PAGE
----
I spent my college years (undergraduate and graduate) steeped in science and math. Practically every waking moment which was not spent studying science and technology was spent reading about science and technology. (Well, ok... there were illicit substances, poker, certain ladies of my acquaintance, and God knows what else ....but...after all that then there was science! ...well...bratwurst....then science...er, bratwurst and sandwiches. Crap. Ok: Illicit substances, poker, women, bratwurst, and sandwiches...and THEN science.)
Those hours were spent both in the pursuit of science (experiments, study, history of science) and in the camaraderie of people who - while not necessarily like minded - believed in the same constructs and principles. It framed our conversations, and moved us to a common point of conversation where we could agree, argue, discuss, and laugh. Thought of another way, it gave us a reason to drink together.
All of those hours, days, weeks, years of being in that community - the commonalities of prose became apparent. There is an elegance to this distortion of language that is very similar to any collection of people searching to find a common ground: sports fans, religious adherents, vegetarians, punk rockers, opera buffs, comic book fans...every subculture under the sun. It's a slang, of sorts, applied to descriptions of terms, ideas and concepts. A way of communicating complex ideas with a minimum of words. It's almost a subconscious attempt of the mind to contract the language. The slang is picked up from contractions of scientific, engineering or mathematics terms, of course, but more interestingly, some is picked up from the street, from pop culture, and from the daily banter of everyday life.
Limiting the conversation to computers for a moment, much of the slang is famously known - the world knows what a virus is when applied to computers, or morphing when it comes to computer graphics. Curiously, the language of the digerati sometimes migrates in the opposite direction, back out to the street: Crashing almost needed no explanation when it was introduced to a population newly enamoured with personal computers. People were more than happy to apply the term to themselves when they stayed up to late, or couldn't work any more for the day. Busy executives are quick to tell people that they are multitasking, even though few of them understand what that term actually means.
Perhaps it is because computers have a symbiotic relationship with the public that the language barrier between the geek and the street is two-way permeable, but other, more esoteric, fields of study that isn't quite the case. To the outsider, hearing common, everyday terms used in technical or scientific descriptions may sound odd, harsh, or lend themselves to misinterpretation. The field of mathematics is chalk o' block full of an odd juxtaposition of language, phraseology and street slang. The use of the word trivial doesn't necessary mean that something is easy, but rather that something is "well understood by everyone in the room, so shut the eff up so we can get on with the real conversation." ("There's no need to go into the proof of the prime-number theorem here, Bob, it's trivial.")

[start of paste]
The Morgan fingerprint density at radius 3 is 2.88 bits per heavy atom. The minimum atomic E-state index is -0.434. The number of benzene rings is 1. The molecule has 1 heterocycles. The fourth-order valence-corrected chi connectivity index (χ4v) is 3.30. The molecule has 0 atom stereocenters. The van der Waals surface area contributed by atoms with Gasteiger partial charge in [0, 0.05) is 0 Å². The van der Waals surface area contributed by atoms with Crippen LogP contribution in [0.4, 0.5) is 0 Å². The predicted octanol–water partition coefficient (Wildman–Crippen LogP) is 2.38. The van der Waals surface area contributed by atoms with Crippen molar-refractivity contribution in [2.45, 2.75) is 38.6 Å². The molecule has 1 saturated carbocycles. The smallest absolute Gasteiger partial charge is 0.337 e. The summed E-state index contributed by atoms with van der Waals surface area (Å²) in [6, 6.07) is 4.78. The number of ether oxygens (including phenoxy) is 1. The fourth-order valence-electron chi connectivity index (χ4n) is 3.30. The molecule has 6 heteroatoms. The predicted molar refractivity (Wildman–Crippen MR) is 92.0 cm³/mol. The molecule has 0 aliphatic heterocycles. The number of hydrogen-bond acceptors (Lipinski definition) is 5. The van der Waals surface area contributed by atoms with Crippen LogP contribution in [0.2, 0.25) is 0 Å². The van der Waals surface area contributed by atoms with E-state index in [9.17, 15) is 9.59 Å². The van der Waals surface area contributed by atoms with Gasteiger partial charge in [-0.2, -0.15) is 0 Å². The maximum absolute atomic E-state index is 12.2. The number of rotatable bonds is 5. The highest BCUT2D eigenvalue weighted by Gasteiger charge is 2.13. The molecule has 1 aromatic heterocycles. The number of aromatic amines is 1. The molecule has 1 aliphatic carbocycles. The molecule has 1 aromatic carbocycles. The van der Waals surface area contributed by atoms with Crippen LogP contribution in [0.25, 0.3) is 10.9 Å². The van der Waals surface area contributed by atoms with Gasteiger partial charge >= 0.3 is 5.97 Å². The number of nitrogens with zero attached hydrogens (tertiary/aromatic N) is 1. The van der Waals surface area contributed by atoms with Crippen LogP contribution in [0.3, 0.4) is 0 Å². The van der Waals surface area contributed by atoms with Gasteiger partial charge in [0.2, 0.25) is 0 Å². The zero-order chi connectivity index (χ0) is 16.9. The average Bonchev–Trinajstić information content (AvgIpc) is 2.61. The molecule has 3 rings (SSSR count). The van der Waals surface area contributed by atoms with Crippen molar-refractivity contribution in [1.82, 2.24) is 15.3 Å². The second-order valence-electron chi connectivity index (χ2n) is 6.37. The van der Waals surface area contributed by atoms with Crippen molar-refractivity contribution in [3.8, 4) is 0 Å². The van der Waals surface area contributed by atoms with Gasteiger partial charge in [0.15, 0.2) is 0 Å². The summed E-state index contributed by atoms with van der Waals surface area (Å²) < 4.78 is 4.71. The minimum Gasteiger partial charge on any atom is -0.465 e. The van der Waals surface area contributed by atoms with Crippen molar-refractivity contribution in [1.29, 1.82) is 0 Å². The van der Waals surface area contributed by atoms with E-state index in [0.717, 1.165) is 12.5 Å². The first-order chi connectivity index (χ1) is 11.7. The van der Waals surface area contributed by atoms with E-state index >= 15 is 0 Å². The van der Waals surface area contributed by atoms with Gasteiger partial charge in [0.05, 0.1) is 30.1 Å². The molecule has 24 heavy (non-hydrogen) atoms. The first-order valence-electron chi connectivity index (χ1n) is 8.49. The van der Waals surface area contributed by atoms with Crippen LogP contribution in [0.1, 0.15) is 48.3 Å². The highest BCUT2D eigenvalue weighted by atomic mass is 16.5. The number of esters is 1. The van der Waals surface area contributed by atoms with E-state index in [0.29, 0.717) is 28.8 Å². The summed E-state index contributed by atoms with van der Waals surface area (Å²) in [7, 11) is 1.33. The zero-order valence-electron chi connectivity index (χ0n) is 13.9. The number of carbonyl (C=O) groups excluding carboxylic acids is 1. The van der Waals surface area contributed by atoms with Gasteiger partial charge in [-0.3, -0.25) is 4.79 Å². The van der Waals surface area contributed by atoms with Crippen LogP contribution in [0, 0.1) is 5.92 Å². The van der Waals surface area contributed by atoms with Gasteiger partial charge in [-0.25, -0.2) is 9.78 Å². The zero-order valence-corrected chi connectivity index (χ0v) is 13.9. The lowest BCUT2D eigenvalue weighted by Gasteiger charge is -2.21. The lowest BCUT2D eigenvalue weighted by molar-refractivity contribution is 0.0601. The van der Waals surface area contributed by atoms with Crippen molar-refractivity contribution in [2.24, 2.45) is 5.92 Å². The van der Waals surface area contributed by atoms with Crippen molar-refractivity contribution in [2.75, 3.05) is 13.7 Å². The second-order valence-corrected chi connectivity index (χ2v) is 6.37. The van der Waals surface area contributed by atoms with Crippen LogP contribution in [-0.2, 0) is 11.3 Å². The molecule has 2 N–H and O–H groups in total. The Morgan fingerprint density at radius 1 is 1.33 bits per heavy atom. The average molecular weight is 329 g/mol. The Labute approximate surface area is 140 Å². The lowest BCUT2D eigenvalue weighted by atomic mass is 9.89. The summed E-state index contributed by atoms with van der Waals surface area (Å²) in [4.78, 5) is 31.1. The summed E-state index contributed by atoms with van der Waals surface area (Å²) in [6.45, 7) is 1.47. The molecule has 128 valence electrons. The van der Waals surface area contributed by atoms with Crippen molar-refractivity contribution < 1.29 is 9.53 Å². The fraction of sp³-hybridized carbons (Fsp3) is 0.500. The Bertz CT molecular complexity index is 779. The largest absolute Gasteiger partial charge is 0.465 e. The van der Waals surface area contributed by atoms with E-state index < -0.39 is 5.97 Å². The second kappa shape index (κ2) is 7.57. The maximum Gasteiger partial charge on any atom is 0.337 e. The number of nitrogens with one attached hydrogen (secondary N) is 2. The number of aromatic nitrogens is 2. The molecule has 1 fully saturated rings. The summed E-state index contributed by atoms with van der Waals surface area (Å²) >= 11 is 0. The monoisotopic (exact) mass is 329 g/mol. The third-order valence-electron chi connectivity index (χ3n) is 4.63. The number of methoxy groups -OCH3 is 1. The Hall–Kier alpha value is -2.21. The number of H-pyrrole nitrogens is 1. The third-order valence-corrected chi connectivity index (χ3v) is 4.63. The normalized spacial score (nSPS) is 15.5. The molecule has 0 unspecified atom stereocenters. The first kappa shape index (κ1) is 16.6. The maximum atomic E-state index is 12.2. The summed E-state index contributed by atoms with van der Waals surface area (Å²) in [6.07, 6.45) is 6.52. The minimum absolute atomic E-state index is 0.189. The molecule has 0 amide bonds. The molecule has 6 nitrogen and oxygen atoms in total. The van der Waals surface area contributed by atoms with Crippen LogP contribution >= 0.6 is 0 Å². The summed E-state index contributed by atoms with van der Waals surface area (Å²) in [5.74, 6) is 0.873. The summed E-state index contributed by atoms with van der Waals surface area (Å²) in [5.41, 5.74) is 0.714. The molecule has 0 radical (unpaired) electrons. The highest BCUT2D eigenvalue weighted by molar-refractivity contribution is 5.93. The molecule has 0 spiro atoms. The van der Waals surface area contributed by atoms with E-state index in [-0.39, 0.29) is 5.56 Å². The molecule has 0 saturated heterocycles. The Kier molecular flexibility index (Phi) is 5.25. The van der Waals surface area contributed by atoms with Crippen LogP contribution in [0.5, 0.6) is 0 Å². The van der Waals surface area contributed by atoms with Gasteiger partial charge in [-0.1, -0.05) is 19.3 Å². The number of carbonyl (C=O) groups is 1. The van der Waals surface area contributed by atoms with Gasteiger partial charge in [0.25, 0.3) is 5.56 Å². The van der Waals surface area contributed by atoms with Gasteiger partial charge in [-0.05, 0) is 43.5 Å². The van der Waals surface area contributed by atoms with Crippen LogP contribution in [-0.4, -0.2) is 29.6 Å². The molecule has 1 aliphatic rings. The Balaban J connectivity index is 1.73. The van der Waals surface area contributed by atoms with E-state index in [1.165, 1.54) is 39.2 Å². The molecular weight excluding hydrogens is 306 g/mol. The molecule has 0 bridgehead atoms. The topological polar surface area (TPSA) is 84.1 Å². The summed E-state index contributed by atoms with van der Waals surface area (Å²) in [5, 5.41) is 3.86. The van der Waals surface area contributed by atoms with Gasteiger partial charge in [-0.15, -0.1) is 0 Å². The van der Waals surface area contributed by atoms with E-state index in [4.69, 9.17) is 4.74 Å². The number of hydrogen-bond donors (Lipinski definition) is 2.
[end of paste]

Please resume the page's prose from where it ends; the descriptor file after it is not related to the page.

Because of this re-purposing of common words, whenever the outside world hears mathematicians, computer scientists, or comic book fanboys talk - the result is often confusion or misinterpretation. While this is understandable - and should be predictable by most of "inside language" participants - real trouble begins when the press gets involved. Having worked at government science labs for the first half of my career, I was often interviewed by the press and media - and the resulting, published "interviews" were most illuminating. I very quickly learned to change the use of my language whenever I wished to convey information to anyone outside the group.
This misinterpretation of common words and terms can lead to amusing confusion in the public discourse, often revolving around computers and the internet - a "computer virus" although likened to biological viruses, are not biological viruses. Other times, this language makes its way out into the public discourse and is disastrously misinterpreted. The Large Hadron Collider has captured the public imagination, largely due to these language misinterpretations. (Thank you, Dan Brown, for adding to the mess....and I'm sure the Illuminati, the Knights Templar, and the Vatican also thank you for adding to the popularization of misinterpretation.)
Scientists, because of the nature of their work and the natural honesty that comes with scientific inquiry, cannot say anything is certain - even if all evidence brought to bear on a topic confirms a theory or model, a (good) scientist will always feel compelled to say "I am 99% certain that this is true." So, when LHC researchers were asked if the LHC could generate a singularity that could destroy the earth, the physicists responded that they were 99.999% sure that it would not. This, of course, was picked up by the news media and translated as THERE IS A SLIGHT POSSIBILITY THAT THE LHC COULD GENERATE A BLACK HOLE THAT WOULD DESTROY THE EARTH. Don't even get me started on the press and H1N1.